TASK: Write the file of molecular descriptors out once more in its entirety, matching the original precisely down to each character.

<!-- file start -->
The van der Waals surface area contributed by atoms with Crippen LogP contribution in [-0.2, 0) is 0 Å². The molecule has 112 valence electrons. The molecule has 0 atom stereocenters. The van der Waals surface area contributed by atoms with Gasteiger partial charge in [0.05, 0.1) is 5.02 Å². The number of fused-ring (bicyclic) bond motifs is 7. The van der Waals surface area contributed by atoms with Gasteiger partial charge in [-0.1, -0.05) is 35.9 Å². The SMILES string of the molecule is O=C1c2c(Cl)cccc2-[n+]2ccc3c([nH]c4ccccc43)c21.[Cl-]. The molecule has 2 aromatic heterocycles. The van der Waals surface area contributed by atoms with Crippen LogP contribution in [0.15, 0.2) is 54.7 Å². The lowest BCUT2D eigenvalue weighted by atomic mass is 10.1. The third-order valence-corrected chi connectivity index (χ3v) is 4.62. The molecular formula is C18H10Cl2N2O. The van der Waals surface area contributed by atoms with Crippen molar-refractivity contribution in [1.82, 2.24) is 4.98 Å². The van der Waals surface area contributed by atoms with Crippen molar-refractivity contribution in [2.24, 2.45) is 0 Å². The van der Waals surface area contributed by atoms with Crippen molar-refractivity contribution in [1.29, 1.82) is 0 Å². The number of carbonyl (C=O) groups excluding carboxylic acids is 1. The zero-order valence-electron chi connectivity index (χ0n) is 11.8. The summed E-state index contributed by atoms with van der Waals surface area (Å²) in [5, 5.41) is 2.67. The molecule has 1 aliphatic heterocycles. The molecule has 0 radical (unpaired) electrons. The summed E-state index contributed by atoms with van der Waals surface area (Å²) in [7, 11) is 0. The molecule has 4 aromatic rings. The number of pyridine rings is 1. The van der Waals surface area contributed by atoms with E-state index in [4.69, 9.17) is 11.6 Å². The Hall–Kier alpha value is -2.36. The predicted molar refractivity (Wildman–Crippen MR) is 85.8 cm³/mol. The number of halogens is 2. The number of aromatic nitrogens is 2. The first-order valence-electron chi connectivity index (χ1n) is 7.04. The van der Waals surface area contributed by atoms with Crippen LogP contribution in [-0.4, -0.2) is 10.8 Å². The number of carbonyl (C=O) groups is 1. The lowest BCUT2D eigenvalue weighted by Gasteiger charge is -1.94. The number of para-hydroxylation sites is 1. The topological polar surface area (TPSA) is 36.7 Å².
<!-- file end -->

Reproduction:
The van der Waals surface area contributed by atoms with Crippen LogP contribution in [-0.2, 0) is 0 Å². The molecule has 112 valence electrons. The molecule has 0 atom stereocenters. The van der Waals surface area contributed by atoms with Gasteiger partial charge in [0.05, 0.1) is 5.02 Å². The number of fused-ring (bicyclic) bond motifs is 7. The van der Waals surface area contributed by atoms with Gasteiger partial charge in [-0.1, -0.05) is 35.9 Å². The SMILES string of the molecule is O=C1c2c(Cl)cccc2-[n+]2ccc3c([nH]c4ccccc43)c21.[Cl-]. The molecule has 2 aromatic heterocycles. The van der Waals surface area contributed by atoms with Crippen LogP contribution in [0.15, 0.2) is 54.7 Å². The lowest BCUT2D eigenvalue weighted by atomic mass is 10.1. The third-order valence-corrected chi connectivity index (χ3v) is 4.62. The molecular formula is C18H10Cl2N2O. The van der Waals surface area contributed by atoms with Crippen molar-refractivity contribution in [1.82, 2.24) is 4.98 Å². The van der Waals surface area contributed by atoms with Crippen molar-refractivity contribution in [2.24, 2.45) is 0 Å². The van der Waals surface area contributed by atoms with Crippen molar-refractivity contribution in [1.29, 1.82) is 0 Å². The number of carbonyl (C=O) groups excluding carboxylic acids is 1. The zero-order valence-electron chi connectivity index (χ0n) is 11.8. The summed E-state index contributed by atoms with van der Waals surface area (Å²) in [5, 5.41) is 2.67. The molecule has 1 aliphatic heterocycles. The molecule has 0 radical (unpaired) electrons. The summed E-state index contributed by atoms with van der Waals surface area (Å²) in [7, 11) is 0. The molecule has 4 aromatic rings. The number of pyridine rings is 1. The van der Waals surface area contributed by atoms with E-state index in [4.69, 9.17) is 11.6 Å². The Hall–Kier alpha value is -2.36. The predicted molar refractivity (Wildman–Crippen MR) is 85.8 cm³/mol. The number of halogens is 2. The number of aromatic nitrogens is 2. The first-order valence-electron chi connectivity index (χ1n) is 7.04. The van der Waals surface area contributed by atoms with Crippen LogP contribution in [-0.4, -0.2) is 10.8 Å². The number of carbonyl (C=O) groups is 1. The lowest BCUT2D eigenvalue weighted by Gasteiger charge is -1.94. The number of para-hydroxylation sites is 1. The topological polar surface area (TPSA) is 36.7 Å².